Cassini might get 7-year extension in its mission around Saturn (thus to 2017)

Wednesday, January 28, 2009

Saturn's moon Enceladus, probably the second most interesting moon in the system after Titan. Enceladus has a very young surface, cryovolcanism, and maybe a subsurface ocean.

A 7-year extension of Cassini's mission? DO IT. Saturn's not the easiest target to send a probe to and there's no telling when there will be another mission there (although Titan and Enceladus make it a pretty high priority so another one would happen eventually). Just like the rover mission on Mars, once a mission has gone through the most expensive part (building the craft and launching it), the rest just requires maintenance and that's definitely a good return on investment considering the volume of science that comes out of a mission like this.
Funding for the Cassini program is scheduled to end Sept. 30, 2010. However, the spacecraft remains in good shape and could continue to return valuable data for years to come, scientists say, provided NASA approves the necessary funding to extend Cassini's tour. Mission officials are preparing to present their case for a seven-year extension to NASA headquarters next month.

"The things that is magic about seven more years is that Saturn will reach its northern hemisphere's summer solstice," said Robert Mitchell, Cassini program manager at the Jet Propulsion Laboratory in Pasadena, Calif. "When we arrived in June 2004, it was a little ways past the southern hemisphere's summer solstice. If we could go seven more years, we would see nearly half of Saturn's orbit."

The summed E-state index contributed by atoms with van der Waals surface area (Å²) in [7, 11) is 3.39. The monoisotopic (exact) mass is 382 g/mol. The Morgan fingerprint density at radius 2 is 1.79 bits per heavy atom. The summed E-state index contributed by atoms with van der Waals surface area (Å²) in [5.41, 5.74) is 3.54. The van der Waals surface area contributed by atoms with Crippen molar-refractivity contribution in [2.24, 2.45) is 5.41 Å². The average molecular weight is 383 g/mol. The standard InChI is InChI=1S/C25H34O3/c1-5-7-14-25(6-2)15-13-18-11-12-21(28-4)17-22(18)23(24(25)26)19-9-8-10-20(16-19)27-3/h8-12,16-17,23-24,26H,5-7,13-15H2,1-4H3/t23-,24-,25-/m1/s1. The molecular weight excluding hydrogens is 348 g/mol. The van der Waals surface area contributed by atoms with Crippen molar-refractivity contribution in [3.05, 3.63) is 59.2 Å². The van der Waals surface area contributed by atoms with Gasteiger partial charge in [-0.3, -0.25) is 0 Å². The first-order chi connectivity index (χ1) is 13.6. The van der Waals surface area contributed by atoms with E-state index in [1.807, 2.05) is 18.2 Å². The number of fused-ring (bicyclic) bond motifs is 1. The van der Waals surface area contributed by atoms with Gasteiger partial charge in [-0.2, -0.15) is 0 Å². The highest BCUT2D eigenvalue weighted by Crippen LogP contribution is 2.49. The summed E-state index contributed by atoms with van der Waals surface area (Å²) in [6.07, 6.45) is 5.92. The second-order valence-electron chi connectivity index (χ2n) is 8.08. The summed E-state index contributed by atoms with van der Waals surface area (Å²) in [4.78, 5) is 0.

By monitoring Saturn during half of its 29-year trip around the sun, scientists hope to study the effect of seasonal changes on Saturn, its rings, and its moons Titan and Enceladus. Saturn's orbit is tilted 27 degrees relative to its equator. Just as it does on Earth, that tilt creates distinct seasons for different areas of the planet.

If the Cassini mission continues beyond 2010, scientists want to observe seasonal changes around Titan's lakes of methane and Enceladus' south pole where vents spew ice crystals and water vapor, according to Carolyn Porco, Cassini imaging team leader for the Space Science Institute in Boulder, Colo.
The current mission costs only about $80 million a year, and the extended mission would even be somewhat less expensive than that:
Any Cassini mission that extends beyond 2010 would include fewer scientific investigations and operate at a much lower cost than the current program. Initially, program officials hoped to plan an extended mission that would cost $40 million per year, or half the current funding level. "We concluded that wasn't quite enough to operate the spacecraft, keep it on track and conduct worthwhile science," Mitchell said.
As one might expect, almost all the comments below the article on are also in support of extending the mission.


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